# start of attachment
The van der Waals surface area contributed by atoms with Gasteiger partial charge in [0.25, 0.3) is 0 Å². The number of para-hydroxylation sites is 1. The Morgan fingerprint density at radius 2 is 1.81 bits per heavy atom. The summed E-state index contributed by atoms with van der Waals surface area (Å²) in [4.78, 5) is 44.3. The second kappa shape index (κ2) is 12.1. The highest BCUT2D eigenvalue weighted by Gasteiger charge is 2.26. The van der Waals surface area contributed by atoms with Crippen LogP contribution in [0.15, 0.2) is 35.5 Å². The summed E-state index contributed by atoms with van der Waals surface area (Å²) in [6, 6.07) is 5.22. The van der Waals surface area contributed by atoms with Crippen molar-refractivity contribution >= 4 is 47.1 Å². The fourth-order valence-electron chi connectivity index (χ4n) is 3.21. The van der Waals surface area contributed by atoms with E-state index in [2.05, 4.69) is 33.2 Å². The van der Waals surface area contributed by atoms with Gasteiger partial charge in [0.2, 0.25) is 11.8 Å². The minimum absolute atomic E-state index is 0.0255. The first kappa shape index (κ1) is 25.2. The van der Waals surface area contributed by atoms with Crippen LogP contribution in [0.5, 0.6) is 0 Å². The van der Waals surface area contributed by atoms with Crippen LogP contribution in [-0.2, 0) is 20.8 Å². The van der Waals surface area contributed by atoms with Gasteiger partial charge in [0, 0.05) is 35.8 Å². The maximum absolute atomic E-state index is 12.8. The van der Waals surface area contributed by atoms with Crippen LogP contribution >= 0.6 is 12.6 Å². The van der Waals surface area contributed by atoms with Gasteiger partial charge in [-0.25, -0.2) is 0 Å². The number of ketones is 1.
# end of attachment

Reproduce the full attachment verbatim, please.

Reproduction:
The van der Waals surface area contributed by atoms with Gasteiger partial charge in [0.25, 0.3) is 0 Å². The number of para-hydroxylation sites is 1. The Morgan fingerprint density at radius 2 is 1.81 bits per heavy atom. The summed E-state index contributed by atoms with van der Waals surface area (Å²) in [4.78, 5) is 44.3. The second kappa shape index (κ2) is 12.1. The highest BCUT2D eigenvalue weighted by Gasteiger charge is 2.26. The van der Waals surface area contributed by atoms with Crippen LogP contribution in [0.15, 0.2) is 35.5 Å². The summed E-state index contributed by atoms with van der Waals surface area (Å²) in [6, 6.07) is 5.22. The van der Waals surface area contributed by atoms with Crippen molar-refractivity contribution >= 4 is 47.1 Å². The fourth-order valence-electron chi connectivity index (χ4n) is 3.21. The van der Waals surface area contributed by atoms with E-state index in [2.05, 4.69) is 33.2 Å². The van der Waals surface area contributed by atoms with Gasteiger partial charge in [0.2, 0.25) is 11.8 Å². The minimum absolute atomic E-state index is 0.0255. The first kappa shape index (κ1) is 25.2. The van der Waals surface area contributed by atoms with Crippen LogP contribution in [0.5, 0.6) is 0 Å². The van der Waals surface area contributed by atoms with Crippen LogP contribution in [-0.2, 0) is 20.8 Å². The van der Waals surface area contributed by atoms with Gasteiger partial charge in [0, 0.05) is 35.8 Å². The maximum absolute atomic E-state index is 12.8. The van der Waals surface area contributed by atoms with Crippen LogP contribution >= 0.6 is 12.6 Å². The van der Waals surface area contributed by atoms with Gasteiger partial charge in [-0.25, -0.2) is 0 Å². The number of ketones is 1.